Employment Update: Statutory grievance/constructive dismissal

15 October 2008

The ‘trigger’ for a decision to claim constructive dismissal need not be the subject of a grievance.

In the recent case of Thornton Print v Morton the claimant was joint managing director of the employer company. After a disagreement over how news of impending redundancies should be broken to workers on the shop floor, he was instructed by the company chairman to take two weeks off and stay away from the factory. The chairman invited him to resign and take up a post with another subsidiary company in the same group. He refused. The chairman said that he would put his proposals to him in writing. Ten days later he received the letter which alleged that complaints had been made about him and suggesting that he should attend a disciplinary hearing chaired by a junior executive from another group company.

He then wrote a grievance letter, refusing to attend the meeting and making it clear that he regarded his employment as terminated by the chairman’s refusal to let him return to work unless he took on a different post at another company and at a lower salary.

In the EAT, the employer argued that, as the claimant had waited for the chairman’s letter before deciding to resign, that letter was the ‘last straw’ which had driven him to do so. However, he has not raised that issue in his grievance letter. This meant that he had not followed the statutory grievance procedure and so his tribunal claim could not proceed.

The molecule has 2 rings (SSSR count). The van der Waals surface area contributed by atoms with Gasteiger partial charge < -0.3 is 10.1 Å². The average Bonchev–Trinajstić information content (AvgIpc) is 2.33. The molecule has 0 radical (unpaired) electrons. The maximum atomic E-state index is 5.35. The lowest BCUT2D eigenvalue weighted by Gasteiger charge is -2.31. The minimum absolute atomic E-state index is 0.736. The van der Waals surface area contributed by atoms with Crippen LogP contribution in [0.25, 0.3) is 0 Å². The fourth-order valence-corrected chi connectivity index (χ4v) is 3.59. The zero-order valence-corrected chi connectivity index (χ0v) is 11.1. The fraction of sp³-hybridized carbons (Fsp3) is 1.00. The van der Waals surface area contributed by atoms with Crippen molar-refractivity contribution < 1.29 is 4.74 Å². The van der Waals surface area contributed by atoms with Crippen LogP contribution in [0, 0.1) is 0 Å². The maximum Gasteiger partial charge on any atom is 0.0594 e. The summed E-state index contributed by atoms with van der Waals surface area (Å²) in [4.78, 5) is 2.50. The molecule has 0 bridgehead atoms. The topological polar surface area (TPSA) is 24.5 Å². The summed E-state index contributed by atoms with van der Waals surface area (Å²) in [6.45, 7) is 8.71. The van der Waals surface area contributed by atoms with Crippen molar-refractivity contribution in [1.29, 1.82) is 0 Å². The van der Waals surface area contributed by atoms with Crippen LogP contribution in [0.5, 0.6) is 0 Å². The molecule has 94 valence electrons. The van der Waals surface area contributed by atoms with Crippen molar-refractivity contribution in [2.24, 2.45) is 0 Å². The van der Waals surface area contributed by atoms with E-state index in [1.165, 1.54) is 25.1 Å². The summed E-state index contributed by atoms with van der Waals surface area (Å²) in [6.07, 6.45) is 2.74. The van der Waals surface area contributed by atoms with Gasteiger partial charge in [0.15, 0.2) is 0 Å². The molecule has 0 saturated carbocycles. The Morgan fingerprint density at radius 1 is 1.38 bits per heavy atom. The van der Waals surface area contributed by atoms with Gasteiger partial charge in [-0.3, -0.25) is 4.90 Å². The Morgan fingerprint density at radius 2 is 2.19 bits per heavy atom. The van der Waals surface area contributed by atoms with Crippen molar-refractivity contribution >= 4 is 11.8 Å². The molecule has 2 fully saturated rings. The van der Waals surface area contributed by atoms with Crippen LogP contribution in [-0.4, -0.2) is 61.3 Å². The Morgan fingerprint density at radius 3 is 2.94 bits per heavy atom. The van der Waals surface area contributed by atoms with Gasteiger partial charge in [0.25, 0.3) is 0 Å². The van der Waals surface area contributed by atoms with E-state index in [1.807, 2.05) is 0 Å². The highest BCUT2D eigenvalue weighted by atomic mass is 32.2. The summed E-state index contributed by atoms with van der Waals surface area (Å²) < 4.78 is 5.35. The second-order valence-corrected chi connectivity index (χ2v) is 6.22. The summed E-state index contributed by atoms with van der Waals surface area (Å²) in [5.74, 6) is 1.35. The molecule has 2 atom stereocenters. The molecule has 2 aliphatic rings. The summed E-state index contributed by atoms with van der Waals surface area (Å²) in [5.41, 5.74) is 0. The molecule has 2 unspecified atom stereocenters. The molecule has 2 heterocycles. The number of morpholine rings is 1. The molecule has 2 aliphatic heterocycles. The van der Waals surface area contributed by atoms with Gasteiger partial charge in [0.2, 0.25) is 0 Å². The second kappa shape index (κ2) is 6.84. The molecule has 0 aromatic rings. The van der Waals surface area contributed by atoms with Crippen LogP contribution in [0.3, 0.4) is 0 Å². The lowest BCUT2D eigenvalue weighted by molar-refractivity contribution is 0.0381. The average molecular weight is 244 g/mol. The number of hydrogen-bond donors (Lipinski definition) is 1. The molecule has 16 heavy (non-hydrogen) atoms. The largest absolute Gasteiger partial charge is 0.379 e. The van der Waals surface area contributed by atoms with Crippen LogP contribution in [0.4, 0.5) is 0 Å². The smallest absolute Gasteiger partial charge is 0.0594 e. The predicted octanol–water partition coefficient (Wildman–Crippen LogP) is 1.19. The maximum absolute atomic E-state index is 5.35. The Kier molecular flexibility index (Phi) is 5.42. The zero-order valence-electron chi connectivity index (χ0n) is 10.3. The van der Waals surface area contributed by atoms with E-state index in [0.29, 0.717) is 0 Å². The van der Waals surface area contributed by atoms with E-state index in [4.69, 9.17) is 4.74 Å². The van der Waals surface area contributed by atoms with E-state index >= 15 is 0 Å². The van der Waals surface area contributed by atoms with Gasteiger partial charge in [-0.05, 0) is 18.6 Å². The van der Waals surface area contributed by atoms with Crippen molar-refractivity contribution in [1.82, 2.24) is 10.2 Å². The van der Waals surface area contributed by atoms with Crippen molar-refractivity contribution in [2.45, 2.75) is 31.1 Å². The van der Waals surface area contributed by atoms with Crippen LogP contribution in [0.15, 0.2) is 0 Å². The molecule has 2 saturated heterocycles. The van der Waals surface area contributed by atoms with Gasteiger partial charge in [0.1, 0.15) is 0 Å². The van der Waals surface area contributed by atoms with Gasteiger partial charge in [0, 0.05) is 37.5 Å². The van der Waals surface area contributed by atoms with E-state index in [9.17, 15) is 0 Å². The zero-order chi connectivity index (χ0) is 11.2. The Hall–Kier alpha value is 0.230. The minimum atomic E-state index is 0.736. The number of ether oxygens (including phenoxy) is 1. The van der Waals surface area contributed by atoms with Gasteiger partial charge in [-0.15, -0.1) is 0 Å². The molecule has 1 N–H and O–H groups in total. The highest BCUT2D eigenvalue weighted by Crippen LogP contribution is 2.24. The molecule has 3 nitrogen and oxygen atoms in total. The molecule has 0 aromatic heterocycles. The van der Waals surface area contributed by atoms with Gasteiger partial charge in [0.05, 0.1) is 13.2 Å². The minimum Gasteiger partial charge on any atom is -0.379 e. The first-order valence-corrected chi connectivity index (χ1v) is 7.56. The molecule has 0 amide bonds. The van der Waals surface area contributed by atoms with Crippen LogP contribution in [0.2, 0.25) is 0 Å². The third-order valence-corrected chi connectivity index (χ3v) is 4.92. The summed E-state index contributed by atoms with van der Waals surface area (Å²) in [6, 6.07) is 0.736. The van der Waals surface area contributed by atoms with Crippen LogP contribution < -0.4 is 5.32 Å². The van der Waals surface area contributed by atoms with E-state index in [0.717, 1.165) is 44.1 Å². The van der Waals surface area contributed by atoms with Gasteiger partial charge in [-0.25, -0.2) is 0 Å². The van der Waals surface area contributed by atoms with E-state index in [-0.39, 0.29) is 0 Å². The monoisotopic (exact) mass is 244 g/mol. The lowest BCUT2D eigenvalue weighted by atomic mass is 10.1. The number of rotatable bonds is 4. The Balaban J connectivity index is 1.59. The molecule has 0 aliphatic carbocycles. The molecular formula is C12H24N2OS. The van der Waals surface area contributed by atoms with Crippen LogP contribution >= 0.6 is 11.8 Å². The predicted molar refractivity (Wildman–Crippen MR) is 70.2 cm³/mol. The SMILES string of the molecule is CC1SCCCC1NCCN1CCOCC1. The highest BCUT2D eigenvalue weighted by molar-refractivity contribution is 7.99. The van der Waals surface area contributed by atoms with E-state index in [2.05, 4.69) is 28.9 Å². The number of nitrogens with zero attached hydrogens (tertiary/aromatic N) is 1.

The EAT disagreed. The chairman’s letter had not been the ‘last straw’. It was the ‘trigger’ for his decision to accept the earlier repudiatory breach of contract as terminating his employment. There was no need for unnecessary formality in the statutory grievance procedure. It was sufficient that the subject of the grievance was the earlier breach. His claim for constructive dismissal could proceed.

Points to note –

  • The statutory grievance procedure is slated for repeal from April 2009. However, this case is a reminder that a series of events taken together may amount to a repudiatory breach of contract by the employer entitling an employee to resign and claim constructive dismissal.
  • An employee must resign promptly in response to a repudiatory breach by the employer if he or she wishes to claim constructive dismissal. In this case, the outcome might have been different if the chairman had written an apologetic or conciliatory letter making an offer which remedied the earlier breach. Having waited for the letter, the employee might then be in no position to claim constructive dismissal if he then chose to resign.